From the Judge's Arbitrium to the Legality Principle

From the Judge's Arbitrium to the Legality Principle

von Georges Martyn (Hrsg.) / Anthony Musson (Hrsg.) / Heikki Pihlajamäki (Hrsg.)

1. Auflage 2013
406 Seiten
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Georges Martyn / Anthony Musson / Heikki Pihlajamäki (Hrsg.) Beschreibung: The legality... mehr
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Georges Martyn / Anthony Musson / Heikki Pihlajamäki (Hrsg.)

The legality principle characterizes all western legal systems, and it has become an integral part of the Western rule of law and the international human rights law. The principle dates back to enlightened jurists such as Cesare Beccaria and to social contract thinkers such as Charles de Secondat de Montesquieu, according to whom judges were to act only as the mouthpiece of the statutory law. Paul Johann Anselm von Feuerbach, the inventor of the famous maxim nullum crimen, nulla poena sine lege, developed these thoughts further. The emergence of the legality principle links closely to the teachings on the division of powers. The studies of this volume cover most of Europe from England, Italy and Spain to Sweden, Russia and England, and both the South and North American continents. In most parts of Europe, the nineteenth-century criminal law reforms form an integral part of the »liberal« agenda. These changes took place, however, at different times in different parts of the Western world, and for slightly different reasons. Comparative legal history shows, furthermore, that the roots of the principle date much further back in history than the eighteenth century. Before the formulation of the legality principle, written statutes already played a significant role in the criminal law in many parts of the Western world. The articles of the volume, written by the foremost experts on comparative legal history, demonstrate that the attitudes and practices toward written statutes as sources of criminal law varied greatly from one region to another. In most parts of the European continent judicial arbitration was carefully defined in legal scholarship (Italy, France), whereas in some regions written law played an important role from early on (Sweden). Although the nineteenth century was fundamental in shaping the legality principle, in some countries its breakthrough remained even then far from complete (Russia, the United States).

Georges Martyn studied law and medieval studies in Kortrijk and Leuven (Belgium). In 1996 he defended his PhD thesis on early modern private law legislation in the Southern Netherlands. From 1992 to 2008 he was »advocaat« (lawyer/barrister). Since 1999 is Professor of Legal History, Legal Methodology and General Introduction to Law at the University of Ghent, where he is Director of the Legal History Institute. He is also a substitute magistrate (justice of the peace). His main fields of research are the history of the legal professions, legal iconography and early modern private and public law.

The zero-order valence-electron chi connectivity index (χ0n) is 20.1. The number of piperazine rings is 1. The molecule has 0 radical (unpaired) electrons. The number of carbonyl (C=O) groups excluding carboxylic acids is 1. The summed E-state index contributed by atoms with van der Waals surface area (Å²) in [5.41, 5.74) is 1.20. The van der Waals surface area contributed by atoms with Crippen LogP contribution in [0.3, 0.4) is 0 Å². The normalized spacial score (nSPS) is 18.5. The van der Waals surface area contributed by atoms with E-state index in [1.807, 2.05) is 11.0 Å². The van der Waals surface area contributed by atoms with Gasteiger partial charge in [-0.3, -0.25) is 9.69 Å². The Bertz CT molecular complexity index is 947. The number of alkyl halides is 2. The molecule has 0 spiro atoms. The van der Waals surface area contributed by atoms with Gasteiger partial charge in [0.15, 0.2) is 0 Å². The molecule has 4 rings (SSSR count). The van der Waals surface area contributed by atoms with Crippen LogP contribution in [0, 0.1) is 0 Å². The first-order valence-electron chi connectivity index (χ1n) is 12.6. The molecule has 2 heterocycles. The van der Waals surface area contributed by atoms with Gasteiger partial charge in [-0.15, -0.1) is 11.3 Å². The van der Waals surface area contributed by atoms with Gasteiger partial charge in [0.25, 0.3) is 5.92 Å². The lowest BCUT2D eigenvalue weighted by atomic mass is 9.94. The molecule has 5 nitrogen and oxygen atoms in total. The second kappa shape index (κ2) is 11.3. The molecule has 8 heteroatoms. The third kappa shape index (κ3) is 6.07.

Anthony Musson is Professor of Legal History at the University of Exeter and Co-Director of the Bracton Centre for Legal History Research. He has published extensively in the fields of criminal justice history, medieval political and legal culture including [with W.M. Ormrod] »The Evolution of English Justice« (Basingstoke, 1999) and »Medieval Law in Context« (Manchester, 2001). He has also published »Crime, Law and Society in the Later Middle Ages« [with Edward Powell] (Manchester, 2009) and several volumes of essays including »Making Legal History« (Cambridge, 2012) [edited jointly with Chantal Stebbings]. He has held research awards from the British Academy (exploring legal iconography, especially images of the law in art and the architecture of court buildings) and the Economic and Social Research Council (examining the private lives of medieval and Tudor lawyers).

Heikki Pihlajamäki is professor of comparative legal history at the Faculty of Law of the University of Helsinki, and he is one of the leading legal historians and comparative lawyers in Northern Europe. Pihlajamäki has been a visiting professor at several European universities (Ghent, Frankfurt, Madrid). He has published many books, peer-reviewed articles and contributions on legal-historical themes of the early modern period, but also on other subjects and other eras. Professor Pihlajamäki is member of the Scientific Advisory Board of the Max-Planck-Institut für europäische Rechtsgeschichte in Frankfurt and of the editorial board of four international legal history journals.

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  • Duncker & Humblot
  • 9783428140183
  • 22.04.2013
  • 1
  • 406
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